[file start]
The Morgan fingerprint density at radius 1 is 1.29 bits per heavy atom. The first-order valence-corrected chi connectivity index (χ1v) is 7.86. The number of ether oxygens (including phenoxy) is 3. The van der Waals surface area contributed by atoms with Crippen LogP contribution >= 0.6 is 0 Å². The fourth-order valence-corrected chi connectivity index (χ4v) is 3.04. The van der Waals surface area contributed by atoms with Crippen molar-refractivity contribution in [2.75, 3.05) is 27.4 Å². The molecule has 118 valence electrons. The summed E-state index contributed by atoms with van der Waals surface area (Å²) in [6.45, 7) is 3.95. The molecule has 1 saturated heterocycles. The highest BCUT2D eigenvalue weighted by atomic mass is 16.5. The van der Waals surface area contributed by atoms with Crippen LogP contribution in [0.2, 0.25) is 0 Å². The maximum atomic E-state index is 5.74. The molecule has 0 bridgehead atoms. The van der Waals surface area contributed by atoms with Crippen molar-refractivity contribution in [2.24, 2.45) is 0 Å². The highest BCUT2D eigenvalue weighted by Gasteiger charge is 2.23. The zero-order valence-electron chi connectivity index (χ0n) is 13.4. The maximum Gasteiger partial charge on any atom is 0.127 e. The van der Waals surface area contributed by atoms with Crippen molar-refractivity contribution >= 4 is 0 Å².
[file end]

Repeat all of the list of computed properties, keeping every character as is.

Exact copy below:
The Morgan fingerprint density at radius 1 is 1.29 bits per heavy atom. The first-order valence-corrected chi connectivity index (χ1v) is 7.86. The number of ether oxygens (including phenoxy) is 3. The van der Waals surface area contributed by atoms with Crippen LogP contribution >= 0.6 is 0 Å². The fourth-order valence-corrected chi connectivity index (χ4v) is 3.04. The van der Waals surface area contributed by atoms with Crippen molar-refractivity contribution in [2.75, 3.05) is 27.4 Å². The molecule has 118 valence electrons. The summed E-state index contributed by atoms with van der Waals surface area (Å²) in [6.45, 7) is 3.95. The molecule has 1 saturated heterocycles. The highest BCUT2D eigenvalue weighted by atomic mass is 16.5. The van der Waals surface area contributed by atoms with Crippen LogP contribution in [0.2, 0.25) is 0 Å². The maximum atomic E-state index is 5.74. The molecule has 0 bridgehead atoms. The van der Waals surface area contributed by atoms with Crippen molar-refractivity contribution in [2.24, 2.45) is 0 Å². The highest BCUT2D eigenvalue weighted by Gasteiger charge is 2.23. The zero-order valence-electron chi connectivity index (χ0n) is 13.4. The maximum Gasteiger partial charge on any atom is 0.127 e. The van der Waals surface area contributed by atoms with Crippen molar-refractivity contribution >= 4 is 0 Å².